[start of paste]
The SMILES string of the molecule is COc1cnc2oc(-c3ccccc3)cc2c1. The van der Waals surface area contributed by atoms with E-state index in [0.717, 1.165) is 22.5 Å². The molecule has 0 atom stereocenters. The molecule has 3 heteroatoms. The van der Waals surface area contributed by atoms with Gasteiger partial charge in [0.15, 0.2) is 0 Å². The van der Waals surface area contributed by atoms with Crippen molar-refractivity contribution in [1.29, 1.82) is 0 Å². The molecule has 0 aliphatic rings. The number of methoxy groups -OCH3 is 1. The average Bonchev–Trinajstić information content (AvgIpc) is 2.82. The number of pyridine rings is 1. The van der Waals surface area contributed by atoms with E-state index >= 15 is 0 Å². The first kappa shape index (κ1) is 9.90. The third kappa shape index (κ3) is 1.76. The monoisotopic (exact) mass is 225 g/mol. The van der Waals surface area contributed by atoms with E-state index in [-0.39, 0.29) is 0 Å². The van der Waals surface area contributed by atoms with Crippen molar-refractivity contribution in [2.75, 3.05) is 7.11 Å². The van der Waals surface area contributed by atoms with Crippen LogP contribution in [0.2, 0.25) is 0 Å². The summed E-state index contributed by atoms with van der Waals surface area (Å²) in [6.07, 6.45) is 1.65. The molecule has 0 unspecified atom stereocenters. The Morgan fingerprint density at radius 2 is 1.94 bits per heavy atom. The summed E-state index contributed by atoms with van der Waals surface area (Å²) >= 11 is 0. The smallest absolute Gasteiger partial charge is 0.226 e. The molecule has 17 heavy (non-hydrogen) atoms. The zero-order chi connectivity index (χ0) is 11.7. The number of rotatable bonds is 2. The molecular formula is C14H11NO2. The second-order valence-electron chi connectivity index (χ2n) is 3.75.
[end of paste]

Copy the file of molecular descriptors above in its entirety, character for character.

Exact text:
The SMILES string of the molecule is COc1cnc2oc(-c3ccccc3)cc2c1. The van der Waals surface area contributed by atoms with E-state index in [0.717, 1.165) is 22.5 Å². The molecule has 0 atom stereocenters. The molecule has 3 heteroatoms. The van der Waals surface area contributed by atoms with Gasteiger partial charge in [0.15, 0.2) is 0 Å². The van der Waals surface area contributed by atoms with Crippen molar-refractivity contribution in [1.29, 1.82) is 0 Å². The molecule has 0 aliphatic rings. The number of methoxy groups -OCH3 is 1. The average Bonchev–Trinajstić information content (AvgIpc) is 2.82. The number of pyridine rings is 1. The van der Waals surface area contributed by atoms with E-state index >= 15 is 0 Å². The first kappa shape index (κ1) is 9.90. The third kappa shape index (κ3) is 1.76. The monoisotopic (exact) mass is 225 g/mol. The van der Waals surface area contributed by atoms with E-state index in [-0.39, 0.29) is 0 Å². The van der Waals surface area contributed by atoms with Crippen molar-refractivity contribution in [2.75, 3.05) is 7.11 Å². The van der Waals surface area contributed by atoms with Crippen LogP contribution in [0.2, 0.25) is 0 Å². The summed E-state index contributed by atoms with van der Waals surface area (Å²) in [6.07, 6.45) is 1.65. The molecule has 0 unspecified atom stereocenters. The Morgan fingerprint density at radius 2 is 1.94 bits per heavy atom. The summed E-state index contributed by atoms with van der Waals surface area (Å²) >= 11 is 0. The smallest absolute Gasteiger partial charge is 0.226 e. The molecule has 17 heavy (non-hydrogen) atoms. The zero-order chi connectivity index (χ0) is 11.7. The number of rotatable bonds is 2. The molecular formula is C14H11NO2. The second-order valence-electron chi connectivity index (χ2n) is 3.75.